Australia’s federal government has released its long-awaited National Electric Vehicle Strategy, Australia’s first such policy. In reality, it is more of a silhouette than a “comprehensive roadmap.”
The cornerstone of the strategy is a fuel efficiency standard for Australia – or, more accurately, a plan to eventually introduce a standard. A fuel efficiency standard would put a monetary impetus on vehicle manufacturers to import cars which emit less pollution and have improved fuel technologies.
Australia and Russia are the world’s only two developed nations without a fuel efficiency standard today, but despite there being no shortage of global frameworks on which to model the standard, the federal government has given no firm date on when it would be introduced. Rather, it simply flagged its proposal will be made public by the end of 2023.
The fuel efficiency standard is the primary mechanism the government will pull to boost Australia’s EV supply – making it a rather striking omission from the strategy, especially given Minister Bowen opens the document by acknowledging Australia does not have an EV appetite problem, but simply isn’t getting enough EV models to our shores.
Australia & Russia are the only advanced economies without fuel efficiency standards.
Cars sold here emit more pollution that the EU, the USA and NZ, which is bad for climate & our budgets.
— Chris Bowen (@Bowenchris) April 19, 2023
The government will also “prepare” for a recycling, reuse and stewardship program for EV and larger vehicle batteries. It has funded the Federal Chamber of Automotive Industries and the Motor Trades Association of Australia to design this scheme, for which few other details were provided.
Next to ‘supply,’ the strategy has another two focus areas, including ‘systems and infrastructure,’ like EV charging stations and safety, and ‘demand,’ which includes monetary incentives to support EV uptake. On this end, the strategy includes no new initiatives beyond Labor’s Electric Car Discount introduced in 2022 which exempts eligible EVs from fringe benefits tax and removes the 5% import tariff on EVs.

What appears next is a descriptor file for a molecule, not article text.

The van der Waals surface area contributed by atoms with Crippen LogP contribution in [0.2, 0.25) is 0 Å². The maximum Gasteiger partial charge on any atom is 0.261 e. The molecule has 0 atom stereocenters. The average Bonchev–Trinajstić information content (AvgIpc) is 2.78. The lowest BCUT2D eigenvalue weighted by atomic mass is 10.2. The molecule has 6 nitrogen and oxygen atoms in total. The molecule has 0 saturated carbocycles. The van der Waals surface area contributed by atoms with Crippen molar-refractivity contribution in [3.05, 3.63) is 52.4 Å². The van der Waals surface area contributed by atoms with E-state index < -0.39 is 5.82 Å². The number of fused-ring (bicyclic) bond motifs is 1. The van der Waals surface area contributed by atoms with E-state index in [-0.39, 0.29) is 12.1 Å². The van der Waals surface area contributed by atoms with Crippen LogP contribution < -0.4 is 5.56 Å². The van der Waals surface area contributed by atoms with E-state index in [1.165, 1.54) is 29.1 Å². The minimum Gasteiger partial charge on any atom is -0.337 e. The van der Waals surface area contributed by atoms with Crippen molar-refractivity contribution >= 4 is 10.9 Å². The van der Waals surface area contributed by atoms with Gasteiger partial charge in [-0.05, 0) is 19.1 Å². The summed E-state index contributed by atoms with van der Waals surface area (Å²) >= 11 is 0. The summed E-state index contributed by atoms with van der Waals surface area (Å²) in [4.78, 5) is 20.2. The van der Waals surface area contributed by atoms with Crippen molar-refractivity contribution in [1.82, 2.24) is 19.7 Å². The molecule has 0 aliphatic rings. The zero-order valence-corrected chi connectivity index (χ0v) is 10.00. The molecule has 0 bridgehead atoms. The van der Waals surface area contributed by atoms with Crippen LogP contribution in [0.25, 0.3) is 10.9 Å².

In terms of infrastructure, the federal government is set to work with state governments to develop mapping tools for optimum deployment of charging infrastructure. It will also change building codes to help give access to EV charging capacity to people living in apartments. Finally, the government will fund training and support for emergency services.
Overall, the strategy includes very few specifics on any of these points and mostly just flags them as areas of development. The bulk of the document reads like an information sheet about electric vehicles with some additional information on hydrogen fuel cell electric vehicles (FCEVs).
The strategy will be reviewed in 2026 – an aspect of the design the Smart Energy Council lauded, saying it would keep the document “fit for purpose.”
Alongside the overall vagueness, the strategy has caught the attention of a number of groups for its omissions. “It contains no new measures to support electric vehicles operating as ‘batteries on wheels’, and nothing for e-bikes or micromobility despite having consulted on it,” Smart Energy Council CEO John Grimes said.
This ‘batteries on wheels’ comment refers to the potential for EV batteries to offer two way power flows, known as a vehicle-to-grid or V2G capacity. EV batteries generally have significantly more power and capacity than household batteries, which holds huge promise. While Australia is currently conducting a number of V2G trials, this technology is still some way off widespread adoption and requires concerted support.